Indian famine of 1899–1900

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The Indian famine of 1899–1900 began with the failure of the summer monsoons in 1899 over Western and Central India and, during the next year, affected an area of 476,000 square miles (1,230,000 km2) and a population of 59.5 million. The famine was acute in the Central Provinces and Berar, the Bombay Presidency, the minor province of Ajmer-Merwara, and the Hissar District of the Punjab; it also caused great distress in the princely states of the Rajputana Agency, the Central India Agency, Hyderabad and the Kathiawar Agency. In addition, small areas of the Bengal Presidency, the Madras Presidency and the North-Western Provinces were acutely afflicted by the famine.



Matthew White - Atrocitology, 2011

White, Matthew - Atrocitology _ humanity's 100 deadliest achievements-Canongate Books (2011)
  • In spite of all of the past practice the authorities had had before, this new famine went just as badly as the previous ones. The new viceroy of India, Lord Curzon, repeated most of the policies that had killed so many in the earlier famine. Native princes did no better. The maharaja of Indore vetoed all expenditures for relief, while Curzon deported refugees who arrived from the autonomous princely states.20 In the affected regions, as many as one out of every seven peasants was bankrupt and evicted. As the Indian peasantry became broken and driven into the cities, the British hold on the subcontinent strengthened.
  • With the local scarcity of grain, food prices soared. A Methodist in Hyderabad wrote, “The people had no reserves either of strength or grain to fall back on, the debts of the previous famine still hung around their necks, money was impossible to get, for lenders tightened their purse strings when they saw no chance of recovering their loans.”
  • British authorities saw cheaters everywhere and suspected that many of the Indians applying for relief had “buried hoards of grain and ornaments.”23 Tests designed to keep as many Indians as possible off the dole prevented a million people from collecting relief in the Bombay Presidency.
  • Three-fourths of a million bushels of grain was exported from Berar province in the north even as 143,000 people starved to death there.25 When Kansas Populists in the United States shipped 200,000 bags of grain to ease the famine “in solidarity with India’s farmers,” British officials taxed the shipment.26 The standing order among officials was that “the revenue must at all costs be gathered in.”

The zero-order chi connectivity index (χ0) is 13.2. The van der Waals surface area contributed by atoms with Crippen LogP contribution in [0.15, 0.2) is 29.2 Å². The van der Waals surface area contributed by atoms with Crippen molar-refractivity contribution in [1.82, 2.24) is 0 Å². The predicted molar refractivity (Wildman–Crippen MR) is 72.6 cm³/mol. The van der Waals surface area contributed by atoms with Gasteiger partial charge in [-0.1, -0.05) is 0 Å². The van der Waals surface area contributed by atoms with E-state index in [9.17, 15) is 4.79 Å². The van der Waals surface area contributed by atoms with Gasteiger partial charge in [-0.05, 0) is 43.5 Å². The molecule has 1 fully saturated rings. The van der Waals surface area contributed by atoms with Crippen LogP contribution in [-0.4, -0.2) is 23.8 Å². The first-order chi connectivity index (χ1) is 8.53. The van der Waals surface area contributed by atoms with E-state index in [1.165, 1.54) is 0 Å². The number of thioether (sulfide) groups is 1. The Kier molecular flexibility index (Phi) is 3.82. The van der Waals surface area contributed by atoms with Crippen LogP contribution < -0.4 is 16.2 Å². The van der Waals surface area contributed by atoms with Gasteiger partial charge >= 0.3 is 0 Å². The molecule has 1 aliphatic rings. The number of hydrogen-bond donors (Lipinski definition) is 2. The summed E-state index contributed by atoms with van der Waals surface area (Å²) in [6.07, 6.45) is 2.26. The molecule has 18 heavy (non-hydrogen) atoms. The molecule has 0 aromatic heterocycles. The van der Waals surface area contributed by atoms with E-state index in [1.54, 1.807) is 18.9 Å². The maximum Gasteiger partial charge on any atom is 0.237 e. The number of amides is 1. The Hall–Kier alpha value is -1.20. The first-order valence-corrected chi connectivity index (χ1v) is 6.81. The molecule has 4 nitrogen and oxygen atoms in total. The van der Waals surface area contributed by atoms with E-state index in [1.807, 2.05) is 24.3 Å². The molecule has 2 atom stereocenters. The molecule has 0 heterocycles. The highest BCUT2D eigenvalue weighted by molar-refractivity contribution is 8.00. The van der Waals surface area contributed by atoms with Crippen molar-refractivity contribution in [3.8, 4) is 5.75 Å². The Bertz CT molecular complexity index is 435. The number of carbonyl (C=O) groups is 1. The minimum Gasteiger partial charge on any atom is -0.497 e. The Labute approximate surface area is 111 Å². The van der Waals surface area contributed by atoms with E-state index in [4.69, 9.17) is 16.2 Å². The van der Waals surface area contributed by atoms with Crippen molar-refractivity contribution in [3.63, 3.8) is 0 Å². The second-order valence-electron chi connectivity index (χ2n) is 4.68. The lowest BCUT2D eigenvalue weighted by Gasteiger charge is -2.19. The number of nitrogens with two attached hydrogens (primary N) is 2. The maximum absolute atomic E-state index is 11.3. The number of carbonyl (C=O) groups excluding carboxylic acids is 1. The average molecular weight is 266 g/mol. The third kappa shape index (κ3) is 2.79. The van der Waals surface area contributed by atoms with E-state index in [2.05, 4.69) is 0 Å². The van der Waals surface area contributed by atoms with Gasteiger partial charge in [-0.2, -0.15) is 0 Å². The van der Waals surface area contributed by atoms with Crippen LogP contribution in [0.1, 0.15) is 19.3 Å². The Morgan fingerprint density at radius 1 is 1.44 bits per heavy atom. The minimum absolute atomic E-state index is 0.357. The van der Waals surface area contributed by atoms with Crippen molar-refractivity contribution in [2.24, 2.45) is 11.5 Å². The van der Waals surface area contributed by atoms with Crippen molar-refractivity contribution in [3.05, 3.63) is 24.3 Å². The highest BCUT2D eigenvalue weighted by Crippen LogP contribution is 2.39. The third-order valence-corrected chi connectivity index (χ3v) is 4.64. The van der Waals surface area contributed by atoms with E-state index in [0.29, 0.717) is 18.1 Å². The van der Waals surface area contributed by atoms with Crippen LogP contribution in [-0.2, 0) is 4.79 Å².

• Cholera swept through the starving refugees. A Western doctor described one camp: “Millions of flies were permitted undisturbed to pester the unhappy victims. One young woman who had lost every one dear to her, and had turned stark mad, sat at the door vacantly staring at the awful scenes around her. In the entire hospital I did not see a single decent garment. Rags, nothing but rags and dirt.”
  • In spite of the worldwide population explosion that characterized the nineteenth and twentieth centuries, the population of India suffered an absolute decline between 1895 and 1905—the only time this has happened since the first census was taken in 1872.29 The mortality of the 1899–1900 famine has been estimated at either 19.0, or 8.4, or 6.1 million—in the same level of magnitude as the 1876 famine. This time, however, the British government report written after the fact recognized that the famine came from the failure of the economy more than a failure of weather. There had been plenty of grain in Burma and Bengal that could have been sent south and west to feed the starving:
    • White, Matthew - Atrocitology _ humanity's 100 deadliest achievements-Canongate Books (2011)